- Fill out the online application at ApplyTexas.
- Pay your application fee: $60 initial application fee, $50 for each subsequent application (including changes of entry date, add/change program, or readmission). Application fees may be paid via ApplyTexas at the time of application submission or by credit card on our website.
Do I need to meet with anyone regarding my entrance into the program?
Yes. You must schedule an appointment with the designated law-school faculty advisor and the Graduate Program Coordinator for the associated department. Many departments have separate application requirements and deadlines, and the Graduate Program coordinator will be able to assist you in your application process.
You are required to meet with both representatives and submit the necessary applications before you will be officially accepted into the program.
When do I start dual-degree classes with the other department?
You must be accepted into each program before you can participate in the dual degree.
As a first-year law student, you will begin at the law school just as any other law student would, where you will spend your first year taking law classes. During the following years, additional required law courses will be completed together with selected law electives and an appropriate number of master's core courses. Students pursuing the J.D./M.B.A. have the option of beginning their M.B.A. coursework in the summer before they begin law school. Additionally, those students interested in J.D./M.D. should contact both schools for the specific schedule proposed by the departments as soon as possible.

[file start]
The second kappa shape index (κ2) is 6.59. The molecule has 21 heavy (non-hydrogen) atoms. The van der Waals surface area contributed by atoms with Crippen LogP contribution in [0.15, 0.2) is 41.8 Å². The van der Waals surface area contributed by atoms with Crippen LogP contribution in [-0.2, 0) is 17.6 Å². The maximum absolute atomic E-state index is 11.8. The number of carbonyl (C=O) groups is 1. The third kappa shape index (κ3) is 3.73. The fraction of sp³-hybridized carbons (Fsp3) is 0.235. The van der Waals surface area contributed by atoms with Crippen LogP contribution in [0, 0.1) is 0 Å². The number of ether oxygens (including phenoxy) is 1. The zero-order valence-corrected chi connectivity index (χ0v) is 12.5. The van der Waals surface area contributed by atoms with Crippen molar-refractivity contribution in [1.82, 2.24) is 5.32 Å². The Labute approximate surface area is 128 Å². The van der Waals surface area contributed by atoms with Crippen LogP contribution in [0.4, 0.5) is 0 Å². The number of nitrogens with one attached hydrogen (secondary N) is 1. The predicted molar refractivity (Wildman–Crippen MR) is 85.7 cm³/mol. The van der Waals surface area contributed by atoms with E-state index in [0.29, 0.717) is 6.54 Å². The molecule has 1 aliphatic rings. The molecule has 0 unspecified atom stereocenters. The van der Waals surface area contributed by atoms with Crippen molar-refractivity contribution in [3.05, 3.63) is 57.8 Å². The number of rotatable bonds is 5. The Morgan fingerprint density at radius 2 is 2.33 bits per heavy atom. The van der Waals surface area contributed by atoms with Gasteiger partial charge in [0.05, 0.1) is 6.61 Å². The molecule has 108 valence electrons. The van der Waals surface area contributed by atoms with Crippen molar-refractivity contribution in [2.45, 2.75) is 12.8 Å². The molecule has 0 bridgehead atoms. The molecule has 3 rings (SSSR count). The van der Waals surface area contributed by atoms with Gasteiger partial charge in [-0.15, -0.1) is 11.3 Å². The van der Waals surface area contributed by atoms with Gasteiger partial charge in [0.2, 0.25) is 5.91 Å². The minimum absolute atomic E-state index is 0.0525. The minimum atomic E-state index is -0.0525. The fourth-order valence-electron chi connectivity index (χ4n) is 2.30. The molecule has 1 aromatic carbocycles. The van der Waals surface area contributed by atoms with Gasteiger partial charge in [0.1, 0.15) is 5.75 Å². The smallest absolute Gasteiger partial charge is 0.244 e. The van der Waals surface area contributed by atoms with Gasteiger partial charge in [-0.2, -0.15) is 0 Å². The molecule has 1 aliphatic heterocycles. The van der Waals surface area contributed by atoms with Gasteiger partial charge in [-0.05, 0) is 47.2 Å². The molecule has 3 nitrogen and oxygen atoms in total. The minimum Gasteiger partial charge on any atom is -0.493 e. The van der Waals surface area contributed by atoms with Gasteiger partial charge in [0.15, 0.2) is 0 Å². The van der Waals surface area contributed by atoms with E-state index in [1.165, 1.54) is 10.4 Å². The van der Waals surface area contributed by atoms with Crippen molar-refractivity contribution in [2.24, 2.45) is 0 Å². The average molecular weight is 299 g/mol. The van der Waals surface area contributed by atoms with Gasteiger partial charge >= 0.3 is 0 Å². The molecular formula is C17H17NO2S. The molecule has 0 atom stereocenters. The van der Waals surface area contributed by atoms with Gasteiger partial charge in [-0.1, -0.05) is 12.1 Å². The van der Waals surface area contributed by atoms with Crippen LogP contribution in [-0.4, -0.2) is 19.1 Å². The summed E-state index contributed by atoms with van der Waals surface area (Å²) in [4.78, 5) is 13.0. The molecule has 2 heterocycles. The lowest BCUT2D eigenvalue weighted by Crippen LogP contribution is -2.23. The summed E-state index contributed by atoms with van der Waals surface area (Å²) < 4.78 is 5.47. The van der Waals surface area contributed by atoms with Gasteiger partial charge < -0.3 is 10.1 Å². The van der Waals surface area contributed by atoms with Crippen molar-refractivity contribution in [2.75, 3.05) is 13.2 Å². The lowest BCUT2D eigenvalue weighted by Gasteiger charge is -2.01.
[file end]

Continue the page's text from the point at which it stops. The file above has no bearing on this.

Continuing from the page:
What if I am unsure about my schedule or the classes that I am taking?
Before registration, students who plan to take some courses for their graduate program should check with the law school registrar for procedures for such courses.
What is considered a "normal course load" for dual-degree students?
A "normal course load" for dual-degree students is between 13-17 credit hours per semester, which includes law courses and non-law courses from the other side of the degree program. A dual-degree student may take more than 17 credits in a regular semester but may not take more than 20 percent of the total coursework required for the dual-degree program in a semester.
Will I be prohibited from participating in other programs if I pursue a dual degree?
It is possible that your participation in a dual degree could prohibit your participation in other programs such as the Regional Externship Program in other cities due to the class scheduling process and a limit on external non-J.D. course hours that you can attain during your three years. It is up to you to plan ahead and visit with both the law school registrar and the designated law faculty advisor should you have any questions.